(AOF) – In December 2022, Paris airports recorded the highest recovery rates of the year with, at Paris-Charles de Gaulle, traffic reaching 88.0% of the level of December 2019 and, at Paris-Orly, traffic reaching 108.0% of the level of December 2019. Group traffic was up by 36.1%, at 24.4 million passengers, i.e. 93.2% of traffic in 2019, while the Paris Aéroport traffic is up by 45.2%, to 7.6 million passengers, recording the highest recovery rate of the year at 93.7% of 2019 traffic.
These figures confirm that in 2022, Groupe ADP welcomed 280.4 million passengers throughout its airport network, including 86.7 million passengers at Paris Aéroport, i.e. a recovery rate of traffic compared to 2019 in line with forecasts, at 80.9% for the group and 80.2% for Paris Aéroport respectively. The group emphasizes that the recovery in traffic was particularly dynamic in the second half of 2022, amounting, for the group, to 87.5% of traffic in 2019 and, for Paris Aéroport to 88.4% of 2019, after an initial six months to respectively 73.3% and 71.6% of 2019 traffic.
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– World number 1 in airport management with nearly 300 million passengers;
– Turnover of €2.8 billion divided into 5 divisions – the aeronautical activities of the 3 Paris airports, shops & services, the real estate activity of the terminals (ADP being one of the largest landowners on the Ile -de-France), international and other activities;
– Economic model aiming to become a leader in the design, construction and operation of airports and relying on the 3 Paris airports, the 27 airports managed in the world as well as on agreements with airlines;
– Capital 50.6% owned by the French State, ahead of the Dutch company Shiphol (8%) and the Vinci group (8%), Augustin de Romanet, managing director, chairing the 15-member board of directors;
– Tense financial situation, with a debt of €8.3 billion at June 30, ie a leverage effect of 6.4 but the debt is guaranteed by the State.
– “2025 Pioneers” strategy: infrastructure: + 80% of departures on time, multimodal connections / concessions: average maturity stabilized at 30 years;
– Innovation strategy focused on telecom & mobility services via Hub One / global digital ecosystem and centered on data, via 100 international routes and the “smartization” of airports / 120 experiments including 30 industrialized;
– Environmental strategy of carbon neutrality in 2030 for Paris airports: improvement of air quality, waste recovery, use of 10% low-carbon energy and preservation of surfaces for biodiversity;
– Launch of 3 joint ventures: with Air Liquide in services and engineering for the transition to hydrogen for airports, with JC Decaux for the management of advertising activities and with Lagardère for that of retail outlets in Paris;
– Continuation of cost reductions but resumption of investments at €1 billion per year until 2025, including €550 to 600 million for Paris in 2022
– Strong correlation to variations in the pandemic and the financial health of airlines, in particular EasyJet and AirFrance-KLM, 1st and 2nd operators in Paris;
– End of HubLink industrial cooperation between Aéroports de Paris and the Dutch Schiphol, leading by May 2023 to the end of cross-shareholdings;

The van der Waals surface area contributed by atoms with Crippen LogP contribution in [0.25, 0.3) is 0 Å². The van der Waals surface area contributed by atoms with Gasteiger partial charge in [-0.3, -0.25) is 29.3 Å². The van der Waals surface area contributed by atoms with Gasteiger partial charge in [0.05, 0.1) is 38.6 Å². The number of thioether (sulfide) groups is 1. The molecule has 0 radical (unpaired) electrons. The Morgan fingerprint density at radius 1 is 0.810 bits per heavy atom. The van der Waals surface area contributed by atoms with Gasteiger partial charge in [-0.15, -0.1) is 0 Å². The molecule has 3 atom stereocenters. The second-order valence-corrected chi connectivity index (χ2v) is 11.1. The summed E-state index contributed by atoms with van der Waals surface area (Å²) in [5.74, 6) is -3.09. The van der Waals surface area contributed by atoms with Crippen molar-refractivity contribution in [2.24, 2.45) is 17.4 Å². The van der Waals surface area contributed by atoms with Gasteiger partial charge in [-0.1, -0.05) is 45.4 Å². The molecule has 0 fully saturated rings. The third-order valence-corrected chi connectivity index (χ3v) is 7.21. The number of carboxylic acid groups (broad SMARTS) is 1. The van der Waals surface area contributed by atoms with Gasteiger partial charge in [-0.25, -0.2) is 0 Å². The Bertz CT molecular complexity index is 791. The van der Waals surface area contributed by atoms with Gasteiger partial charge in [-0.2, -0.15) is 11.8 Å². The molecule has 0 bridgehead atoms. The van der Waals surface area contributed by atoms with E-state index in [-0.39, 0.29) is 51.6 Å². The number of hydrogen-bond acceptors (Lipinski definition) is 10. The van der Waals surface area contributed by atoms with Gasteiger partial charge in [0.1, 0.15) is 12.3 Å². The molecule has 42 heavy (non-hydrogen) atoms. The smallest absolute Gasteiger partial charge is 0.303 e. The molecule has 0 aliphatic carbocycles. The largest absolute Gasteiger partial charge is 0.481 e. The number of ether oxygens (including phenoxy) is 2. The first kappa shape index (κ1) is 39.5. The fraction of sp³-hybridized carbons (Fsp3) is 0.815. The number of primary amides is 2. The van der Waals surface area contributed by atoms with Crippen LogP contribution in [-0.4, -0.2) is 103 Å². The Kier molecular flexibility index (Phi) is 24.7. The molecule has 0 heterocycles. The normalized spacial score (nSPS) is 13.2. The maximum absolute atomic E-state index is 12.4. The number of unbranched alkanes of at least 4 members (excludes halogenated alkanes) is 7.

– Review of international activities;
– After a doubling of turnover and a positive net result of €160 million in the 1st half, raising of the 2022 objectives of an operating margin from 32% to 37% and a debt leverage between 6 and 6, 5% with, for confirmed traffic assumptions, 74% to 84% of the 2019 level for Groupe ADP and 72% to 82% for Paris Aéroport;
– Traffic forecasts confirmed in October: 2022: 74% to 84% of the 2019 level for ADP and 72% to 82% for Paris / 2023, traffic at 85-95% of that of 2019 for Paris Aéroport, margin at the same level only in 2022 and minimum dividend of €1;
– Maintenance of the suspension of the dividend until 2022.
Once again weakened results for European airlines
With fuel accounting for up to 35% of their costs, professionals believe European airlines are unlikely to return to profit until 2023 or 2024 at the earliest. These players predict that energy prices will remain high at least until 2023. The International Air Transport Association (IATA) has announced a forecast of cumulative losses of 9.7 billion dollars in 2022 for airlines at around the world, it will still be necessary to wait until 2023 to see the return to profits on a global scale, due in particular to the surge in oil costs and the rise in labor costs. On the positive side, travel demand seems to be resisting the uncertainties caused by the international economic and political situation. However, the uncertainties concerning the Covid, the war in Ukraine, as well as the rise in prices are strengthening last-minute reservations. According to Iata, only 8% of international reservations made at the end of May went beyond September.
The social climate is deteriorating in low-cost companies
These companies are benefiting from a very strong recovery. They had already managed to monopolize 40% of air traffic in 2021, this proportion could even rise to 50% this year. However, strike movements have affected the activity of Volotea, EasyJet and Ryanair, with confrontations over pay and working conditions. In general, the sector faces a shortage of personnel. After having severely cut their workforce in 2020 and 2021, companies and airports must urgently recruit to support the relaunch of activity.